Jin-Yong Wang
Assistant Professor (jyw536@mail.tcu.edu.tw)
Department of Social Work, Tzu-Chi University, Taiwan

Full paper: JinYongWangg_2010_Multiple perspectives mental health policy reform in Taiwan.pdf

  The purpose of this study is to understand the effect of the welfare commissioner system on the infant mortality rate (IMR). Infant death, as well as income distribution and differential, is the important social welfare indicator in a country. A steady decline in the IMR in 1920-30s Japan is one of the largest issues concerning the studies of Japanese population and economic history. This decline contributed to accumulate human resources and to construct the "base" of economic development. Shigeru Ito (1998) argues that the decline was caused by an increase in the number of midwives and infant care institutions, while Osamu Saito (2008) analyses the effect of the mother and child care schemes by non-government organizations after 1930s, showing that aiiku villages operated by Aiiku-kai improved the IMR in rural areas. However, both studies explain one aspect of this issue, because the former analysis is limited to a trend before 1930s and the aiiku village project, mentioned in the latter study, was a very small scale project.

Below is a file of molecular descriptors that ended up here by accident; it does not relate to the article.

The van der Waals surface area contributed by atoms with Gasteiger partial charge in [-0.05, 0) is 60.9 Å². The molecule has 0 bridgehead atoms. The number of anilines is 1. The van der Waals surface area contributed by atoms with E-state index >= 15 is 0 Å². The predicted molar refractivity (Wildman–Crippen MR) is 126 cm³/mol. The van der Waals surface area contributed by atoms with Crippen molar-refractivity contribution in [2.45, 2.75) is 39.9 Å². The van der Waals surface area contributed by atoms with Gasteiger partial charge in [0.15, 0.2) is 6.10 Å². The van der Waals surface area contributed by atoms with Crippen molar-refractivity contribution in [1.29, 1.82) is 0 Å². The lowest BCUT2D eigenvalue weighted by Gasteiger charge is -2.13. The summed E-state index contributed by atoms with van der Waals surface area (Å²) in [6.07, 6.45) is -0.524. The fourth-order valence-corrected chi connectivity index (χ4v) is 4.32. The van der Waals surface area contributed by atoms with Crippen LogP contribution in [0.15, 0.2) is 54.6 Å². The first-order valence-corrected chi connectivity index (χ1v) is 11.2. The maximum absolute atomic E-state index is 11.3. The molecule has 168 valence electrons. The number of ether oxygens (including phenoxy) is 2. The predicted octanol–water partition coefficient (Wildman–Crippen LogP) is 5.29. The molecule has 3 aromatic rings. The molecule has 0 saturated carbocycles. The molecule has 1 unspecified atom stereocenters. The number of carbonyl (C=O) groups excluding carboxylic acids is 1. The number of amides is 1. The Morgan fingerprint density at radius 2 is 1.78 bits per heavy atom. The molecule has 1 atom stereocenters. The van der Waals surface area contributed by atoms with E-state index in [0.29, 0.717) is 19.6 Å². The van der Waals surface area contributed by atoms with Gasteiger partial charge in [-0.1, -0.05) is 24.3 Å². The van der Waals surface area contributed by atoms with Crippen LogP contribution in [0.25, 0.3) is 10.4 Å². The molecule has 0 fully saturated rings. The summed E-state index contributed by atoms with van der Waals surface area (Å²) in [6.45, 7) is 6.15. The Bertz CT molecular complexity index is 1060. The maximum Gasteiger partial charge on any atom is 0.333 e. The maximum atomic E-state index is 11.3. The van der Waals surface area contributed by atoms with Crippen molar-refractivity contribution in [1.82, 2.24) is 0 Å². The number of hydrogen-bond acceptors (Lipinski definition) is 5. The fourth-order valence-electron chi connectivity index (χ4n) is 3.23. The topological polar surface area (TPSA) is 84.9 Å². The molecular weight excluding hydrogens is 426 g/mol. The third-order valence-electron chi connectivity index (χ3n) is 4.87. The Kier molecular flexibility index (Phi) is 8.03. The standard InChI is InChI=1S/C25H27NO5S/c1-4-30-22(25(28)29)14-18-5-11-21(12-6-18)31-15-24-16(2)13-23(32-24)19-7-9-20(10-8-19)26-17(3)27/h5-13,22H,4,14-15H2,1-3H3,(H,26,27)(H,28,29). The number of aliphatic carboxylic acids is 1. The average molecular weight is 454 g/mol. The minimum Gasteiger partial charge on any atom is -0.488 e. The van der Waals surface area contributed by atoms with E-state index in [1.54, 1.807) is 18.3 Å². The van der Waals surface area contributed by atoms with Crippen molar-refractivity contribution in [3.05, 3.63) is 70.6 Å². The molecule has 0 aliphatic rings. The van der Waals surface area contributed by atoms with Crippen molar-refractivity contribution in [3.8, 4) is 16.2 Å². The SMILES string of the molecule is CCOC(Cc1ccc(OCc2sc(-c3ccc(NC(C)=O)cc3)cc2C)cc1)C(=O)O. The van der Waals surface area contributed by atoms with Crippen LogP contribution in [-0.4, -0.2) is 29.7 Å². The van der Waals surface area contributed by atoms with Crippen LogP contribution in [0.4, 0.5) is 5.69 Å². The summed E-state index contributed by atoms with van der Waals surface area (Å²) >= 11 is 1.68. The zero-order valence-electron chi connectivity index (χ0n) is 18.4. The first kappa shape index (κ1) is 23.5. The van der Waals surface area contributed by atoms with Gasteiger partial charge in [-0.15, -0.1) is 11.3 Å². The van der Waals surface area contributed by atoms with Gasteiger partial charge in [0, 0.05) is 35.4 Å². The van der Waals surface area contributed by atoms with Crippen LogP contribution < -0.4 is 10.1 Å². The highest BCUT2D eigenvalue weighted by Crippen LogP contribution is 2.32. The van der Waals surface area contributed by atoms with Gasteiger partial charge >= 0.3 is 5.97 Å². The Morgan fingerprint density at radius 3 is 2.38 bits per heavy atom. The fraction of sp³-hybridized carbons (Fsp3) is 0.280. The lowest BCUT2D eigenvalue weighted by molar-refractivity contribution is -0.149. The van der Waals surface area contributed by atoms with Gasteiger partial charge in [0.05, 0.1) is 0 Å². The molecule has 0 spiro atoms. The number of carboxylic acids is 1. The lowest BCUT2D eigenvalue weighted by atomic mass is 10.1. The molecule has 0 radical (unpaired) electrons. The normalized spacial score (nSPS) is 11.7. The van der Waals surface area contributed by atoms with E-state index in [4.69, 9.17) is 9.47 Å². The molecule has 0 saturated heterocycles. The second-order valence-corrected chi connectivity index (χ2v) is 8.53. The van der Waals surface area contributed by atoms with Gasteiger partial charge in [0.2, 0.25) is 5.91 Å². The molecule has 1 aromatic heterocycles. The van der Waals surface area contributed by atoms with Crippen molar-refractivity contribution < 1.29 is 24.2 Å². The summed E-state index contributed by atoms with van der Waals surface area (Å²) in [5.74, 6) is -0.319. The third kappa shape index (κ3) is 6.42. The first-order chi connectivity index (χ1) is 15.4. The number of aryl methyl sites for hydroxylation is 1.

This study focuses on country wide system of area commissioners, "Homen iin", and shows that the mother and child care activities for low-income households by the Homen iin as social workers caused a decline in the IMR by preventing death of newborns in prewar Japan. Interrelationship between the welfare state and infant mortality has been discussed in recent journals. "Homen iin" system is the former system of "Minsei iin", which is a communal welfare commissioner system as public-private partnership in modern era. The results of this study show the direction of the modern community welfare and social policy.


Graduate School of Economics, University of Tokyo(Doctoral student)
Japan Society for the Promotion of Science Research Fellow